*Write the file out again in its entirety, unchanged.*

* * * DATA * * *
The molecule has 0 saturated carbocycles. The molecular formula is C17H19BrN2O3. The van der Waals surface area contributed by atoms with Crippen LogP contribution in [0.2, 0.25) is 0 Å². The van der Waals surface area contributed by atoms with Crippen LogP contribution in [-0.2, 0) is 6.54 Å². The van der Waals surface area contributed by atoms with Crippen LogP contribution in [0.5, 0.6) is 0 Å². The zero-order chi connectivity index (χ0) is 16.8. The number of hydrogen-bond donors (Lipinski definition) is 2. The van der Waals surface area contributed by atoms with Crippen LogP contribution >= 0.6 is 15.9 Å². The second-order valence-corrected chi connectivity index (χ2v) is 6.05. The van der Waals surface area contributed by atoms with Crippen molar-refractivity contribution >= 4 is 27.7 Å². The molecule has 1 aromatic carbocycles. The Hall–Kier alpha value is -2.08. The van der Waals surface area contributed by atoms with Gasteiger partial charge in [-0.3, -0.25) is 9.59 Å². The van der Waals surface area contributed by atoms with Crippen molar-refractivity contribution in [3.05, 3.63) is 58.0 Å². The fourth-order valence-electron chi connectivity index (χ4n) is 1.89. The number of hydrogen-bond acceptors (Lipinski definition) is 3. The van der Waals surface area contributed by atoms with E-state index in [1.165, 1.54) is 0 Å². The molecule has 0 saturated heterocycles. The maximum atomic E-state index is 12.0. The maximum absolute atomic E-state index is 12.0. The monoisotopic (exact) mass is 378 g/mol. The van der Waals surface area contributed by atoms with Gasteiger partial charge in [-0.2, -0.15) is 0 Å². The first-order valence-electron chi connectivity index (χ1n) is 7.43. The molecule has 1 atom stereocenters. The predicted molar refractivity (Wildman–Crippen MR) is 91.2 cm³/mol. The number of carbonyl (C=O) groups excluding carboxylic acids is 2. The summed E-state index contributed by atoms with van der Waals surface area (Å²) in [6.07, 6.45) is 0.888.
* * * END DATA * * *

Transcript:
The molecule has 0 saturated carbocycles. The molecular formula is C17H19BrN2O3. The van der Waals surface area contributed by atoms with Crippen LogP contribution in [0.2, 0.25) is 0 Å². The van der Waals surface area contributed by atoms with Crippen LogP contribution in [-0.2, 0) is 6.54 Å². The van der Waals surface area contributed by atoms with Crippen LogP contribution in [0.5, 0.6) is 0 Å². The zero-order chi connectivity index (χ0) is 16.8. The number of hydrogen-bond donors (Lipinski definition) is 2. The van der Waals surface area contributed by atoms with Crippen LogP contribution >= 0.6 is 15.9 Å². The second-order valence-corrected chi connectivity index (χ2v) is 6.05. The van der Waals surface area contributed by atoms with Crippen molar-refractivity contribution >= 4 is 27.7 Å². The molecule has 1 aromatic carbocycles. The Hall–Kier alpha value is -2.08. The van der Waals surface area contributed by atoms with Gasteiger partial charge in [-0.3, -0.25) is 9.59 Å². The van der Waals surface area contributed by atoms with Crippen molar-refractivity contribution in [3.05, 3.63) is 58.0 Å². The fourth-order valence-electron chi connectivity index (χ4n) is 1.89. The number of hydrogen-bond acceptors (Lipinski definition) is 3. The van der Waals surface area contributed by atoms with E-state index in [1.165, 1.54) is 0 Å². The molecule has 0 saturated heterocycles. The maximum atomic E-state index is 12.0. The maximum absolute atomic E-state index is 12.0. The monoisotopic (exact) mass is 378 g/mol. The van der Waals surface area contributed by atoms with Gasteiger partial charge in [-0.2, -0.15) is 0 Å². The first-order valence-electron chi connectivity index (χ1n) is 7.43. The molecule has 1 atom stereocenters. The predicted molar refractivity (Wildman–Crippen MR) is 91.2 cm³/mol. The number of carbonyl (C=O) groups excluding carboxylic acids is 2. The summed E-state index contributed by atoms with van der Waals surface area (Å²) in [6.07, 6.45) is 0.888.